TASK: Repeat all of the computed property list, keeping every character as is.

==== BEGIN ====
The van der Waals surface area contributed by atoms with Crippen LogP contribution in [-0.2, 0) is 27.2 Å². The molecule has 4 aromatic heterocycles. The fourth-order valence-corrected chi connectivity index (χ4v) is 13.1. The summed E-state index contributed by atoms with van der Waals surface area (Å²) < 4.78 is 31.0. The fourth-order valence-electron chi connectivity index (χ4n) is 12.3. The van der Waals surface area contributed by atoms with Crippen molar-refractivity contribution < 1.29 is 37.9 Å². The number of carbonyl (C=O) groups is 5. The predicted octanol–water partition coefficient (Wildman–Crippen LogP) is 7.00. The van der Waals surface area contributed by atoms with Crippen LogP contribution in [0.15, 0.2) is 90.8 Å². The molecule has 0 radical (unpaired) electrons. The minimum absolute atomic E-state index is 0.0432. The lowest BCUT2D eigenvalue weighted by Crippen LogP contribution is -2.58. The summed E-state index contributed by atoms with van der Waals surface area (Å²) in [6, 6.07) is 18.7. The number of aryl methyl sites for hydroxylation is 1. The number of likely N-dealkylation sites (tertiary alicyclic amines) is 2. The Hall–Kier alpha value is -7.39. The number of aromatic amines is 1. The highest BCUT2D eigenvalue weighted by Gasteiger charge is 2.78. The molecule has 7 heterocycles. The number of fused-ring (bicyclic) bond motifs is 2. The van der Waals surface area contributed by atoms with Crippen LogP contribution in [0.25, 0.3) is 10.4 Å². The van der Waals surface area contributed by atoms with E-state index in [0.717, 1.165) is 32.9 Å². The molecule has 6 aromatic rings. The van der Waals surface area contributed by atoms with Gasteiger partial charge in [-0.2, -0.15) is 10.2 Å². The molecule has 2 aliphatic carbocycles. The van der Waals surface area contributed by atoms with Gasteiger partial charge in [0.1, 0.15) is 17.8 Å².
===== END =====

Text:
The van der Waals surface area contributed by atoms with Crippen LogP contribution in [-0.2, 0) is 27.2 Å². The molecule has 4 aromatic heterocycles. The fourth-order valence-corrected chi connectivity index (χ4v) is 13.1. The summed E-state index contributed by atoms with van der Waals surface area (Å²) < 4.78 is 31.0. The fourth-order valence-electron chi connectivity index (χ4n) is 12.3. The van der Waals surface area contributed by atoms with Crippen molar-refractivity contribution < 1.29 is 37.9 Å². The number of carbonyl (C=O) groups is 5. The predicted octanol–water partition coefficient (Wildman–Crippen LogP) is 7.00. The van der Waals surface area contributed by atoms with Crippen LogP contribution in [0.15, 0.2) is 90.8 Å². The molecule has 0 radical (unpaired) electrons. The minimum absolute atomic E-state index is 0.0432. The lowest BCUT2D eigenvalue weighted by Crippen LogP contribution is -2.58. The summed E-state index contributed by atoms with van der Waals surface area (Å²) in [6, 6.07) is 18.7. The number of aryl methyl sites for hydroxylation is 1. The number of likely N-dealkylation sites (tertiary alicyclic amines) is 2. The Hall–Kier alpha value is -7.39. The number of aromatic amines is 1. The highest BCUT2D eigenvalue weighted by Gasteiger charge is 2.78. The molecule has 7 heterocycles. The number of fused-ring (bicyclic) bond motifs is 2. The van der Waals surface area contributed by atoms with Crippen LogP contribution in [0.25, 0.3) is 10.4 Å². The van der Waals surface area contributed by atoms with E-state index in [0.717, 1.165) is 32.9 Å². The molecule has 6 aromatic rings. The van der Waals surface area contributed by atoms with Gasteiger partial charge in [-0.2, -0.15) is 10.2 Å². The molecule has 2 aliphatic carbocycles. The van der Waals surface area contributed by atoms with Gasteiger partial charge in [0.1, 0.15) is 17.8 Å².